Deep LearningDeep Learning Catches On in New Industries, from Fashion to Finance

Deep LearningDeep Learning Catches On in New Industries, from Fashion to Finance

The machine-learning technique known as deep learning, which has shown impressive results in voice and image recognition, is finding new applications.

A machine-learning technique that has already given computers an eerie ability to recognize speech and categorize images is now creeping into industries ranging from computer security to stock trading. If the technique works in those areas, it could create new opportunities but also displace some workers.


Deep LearningDeep Learning Catches On in New Industries, from Fashion to Finance

Google to Cardboard developers: Keep it short and simple, and watch out for nausea

Google to Cardboard developers: Keep it short and simple, and watch out for nausea

Developers creating content for Google’s Cardboard virtual-reality system should look to short online videos for inspiration and avoid drawn-out experiences.

Content for Cardboard should be “snackable virtual reality,” said Jon Wiley, the product’s principal designer, during the I/O developer conference on Friday.

“For Cardboard, you want [an experience] to be more like traditional YouTube content,” he said, adding that Google’s VR platform isn’t really designed for “long duration experiences.”

Google sees Cardboard as a device that friends can pass around to get a feel for what VR is all about, said Manuel Clement , a user experience designer on Google’s virtual reality team. In that context, shorter content would work better.

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Google to Cardboard developers: Keep it short and simple, and watch out for nausea

Google Wants You to Control Your Gadgets with Finger Gestures, Conductive Clothing

Google Wants You to Control Your Gadgets with Finger Gestures, Conductive Clothing

New Google technology addresses the tiny screen problem by letting you control wearables with tiny gestures, or by touching your clothes.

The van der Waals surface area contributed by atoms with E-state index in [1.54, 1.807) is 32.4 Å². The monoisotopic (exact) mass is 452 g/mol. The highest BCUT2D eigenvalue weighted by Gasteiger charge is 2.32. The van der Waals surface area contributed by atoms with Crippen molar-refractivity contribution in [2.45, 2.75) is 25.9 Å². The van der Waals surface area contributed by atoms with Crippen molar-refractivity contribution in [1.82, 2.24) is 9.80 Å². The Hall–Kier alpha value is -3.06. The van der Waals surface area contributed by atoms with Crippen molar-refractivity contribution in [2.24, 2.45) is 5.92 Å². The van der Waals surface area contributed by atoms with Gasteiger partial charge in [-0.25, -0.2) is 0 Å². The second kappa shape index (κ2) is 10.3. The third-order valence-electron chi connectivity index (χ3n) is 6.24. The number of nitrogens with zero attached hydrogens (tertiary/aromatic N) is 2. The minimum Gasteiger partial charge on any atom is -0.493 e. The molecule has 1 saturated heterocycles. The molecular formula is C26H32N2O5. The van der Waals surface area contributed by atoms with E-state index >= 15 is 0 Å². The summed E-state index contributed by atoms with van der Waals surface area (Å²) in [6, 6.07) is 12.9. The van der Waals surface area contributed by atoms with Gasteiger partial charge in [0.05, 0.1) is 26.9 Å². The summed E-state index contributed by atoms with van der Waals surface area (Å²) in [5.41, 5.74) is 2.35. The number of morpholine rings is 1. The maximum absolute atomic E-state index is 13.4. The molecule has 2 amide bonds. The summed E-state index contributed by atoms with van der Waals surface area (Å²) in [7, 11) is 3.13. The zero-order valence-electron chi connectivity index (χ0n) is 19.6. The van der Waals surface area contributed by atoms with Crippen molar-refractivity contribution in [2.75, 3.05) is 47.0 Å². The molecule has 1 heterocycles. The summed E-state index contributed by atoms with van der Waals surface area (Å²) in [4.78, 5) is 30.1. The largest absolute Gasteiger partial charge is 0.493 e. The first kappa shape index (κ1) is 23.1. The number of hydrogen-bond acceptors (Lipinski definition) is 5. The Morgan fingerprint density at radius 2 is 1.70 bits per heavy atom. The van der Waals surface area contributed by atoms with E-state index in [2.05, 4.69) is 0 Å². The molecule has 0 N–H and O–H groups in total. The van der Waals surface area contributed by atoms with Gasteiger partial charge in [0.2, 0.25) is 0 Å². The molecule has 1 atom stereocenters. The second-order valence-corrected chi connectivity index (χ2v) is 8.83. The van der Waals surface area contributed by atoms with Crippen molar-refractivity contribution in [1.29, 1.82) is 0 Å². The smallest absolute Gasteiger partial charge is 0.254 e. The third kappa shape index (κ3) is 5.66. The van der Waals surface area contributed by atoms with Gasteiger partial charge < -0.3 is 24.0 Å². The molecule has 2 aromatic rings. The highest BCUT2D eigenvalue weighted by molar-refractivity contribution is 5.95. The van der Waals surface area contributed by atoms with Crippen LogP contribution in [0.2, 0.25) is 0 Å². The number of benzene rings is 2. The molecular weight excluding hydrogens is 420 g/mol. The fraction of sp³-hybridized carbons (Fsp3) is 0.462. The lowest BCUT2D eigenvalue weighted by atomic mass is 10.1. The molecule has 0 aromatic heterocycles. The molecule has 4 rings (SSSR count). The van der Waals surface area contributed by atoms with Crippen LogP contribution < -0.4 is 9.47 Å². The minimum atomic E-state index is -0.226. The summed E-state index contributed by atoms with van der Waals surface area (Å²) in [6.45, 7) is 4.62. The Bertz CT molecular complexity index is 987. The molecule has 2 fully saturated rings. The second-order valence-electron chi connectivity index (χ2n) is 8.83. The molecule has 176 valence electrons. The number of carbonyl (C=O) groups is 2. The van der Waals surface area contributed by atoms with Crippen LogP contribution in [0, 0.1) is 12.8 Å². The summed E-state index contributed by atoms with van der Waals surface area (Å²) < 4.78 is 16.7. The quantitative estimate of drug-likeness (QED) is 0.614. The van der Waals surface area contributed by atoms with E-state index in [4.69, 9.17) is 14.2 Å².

Small gadgets such as smart watches can be frustrating to use because their tiny buttons and touch screens are tricky to operate. Google has two possible solutions for the fat finger problem: control your gadgets by subtly rubbing your finger and thumb together, or by swiping a grid of conductive yarn woven into your clothing.


Google Wants You to Control Your Gadgets with Finger Gestures, Conductive Clothing

Man charged with selling fake discount coupons on Silk Road

Man charged with selling fake discount coupons on Silk Road

A Louisiana man has been accused of creating counterfeit coupons and selling them on the Silk Road underground websites, potentially defrauding businesses of more than US$1 million, the Justice Department said Thursday.

Prosecutors said Beau Wattigney, 30, of New Orleans, created coupons that look like print-at-home coupons from manufacturers, including fake logos. The coupons offered vast discounts on the retail price of some items.

He offered one of the coupons, for a $50 Visa gift card, for 1 cent, prosecutors said.

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Man charged with selling fake discount coupons on Silk Road

Help Wanted: Robot to Fulfill Amazon Orders

Help Wanted: Robot to Fulfill Amazon Orders

Amazon awarded $20,000 to the creators of a robot that can fill orders most like a human, but it’s not going to replace employees yet.

Amazon announced plans this week to hire 6,000 new warehouse workers to meet growing demand. They will join over 50,000 people currently manning dozens of Amazon fulfillment centers across the U.S., picking, packing, and shipping orders. But if the company has its way, some of that work will soon be done by robots.


Help Wanted: Robot to Fulfill Amazon Orders

Wi-Fi access point scans can betray a person's location

Wi-Fi access point scans can betray a person’s location

Many Android applications collect information on Wi-Fi access points, which researchers contend can be used to figure out where a person is more than 90 percent of the time.

The privacy implications of Wi-Fi access point scanning is often overlooked but presents a risk if the information is abused, according to the study, written by the Technical University of Denmark, the Massachusetts Institute of Technology and the University of Copenhagen.

Wi-Fi information isn’t considered location data, and Android applications such as Candy Crush Saga, Pandora and Angry Birds routinely collect it.

This makes it possible for third party developers to collect high-resolution mobility data under the radar, circumventing the policy and the privacy model of the Android ecosystem,” wrote Sune Lehmann, an associate professor at DTU Informatics at the Technical University of Denmark, in a blog post.

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Wi-Fi access point scans can betray a person’s location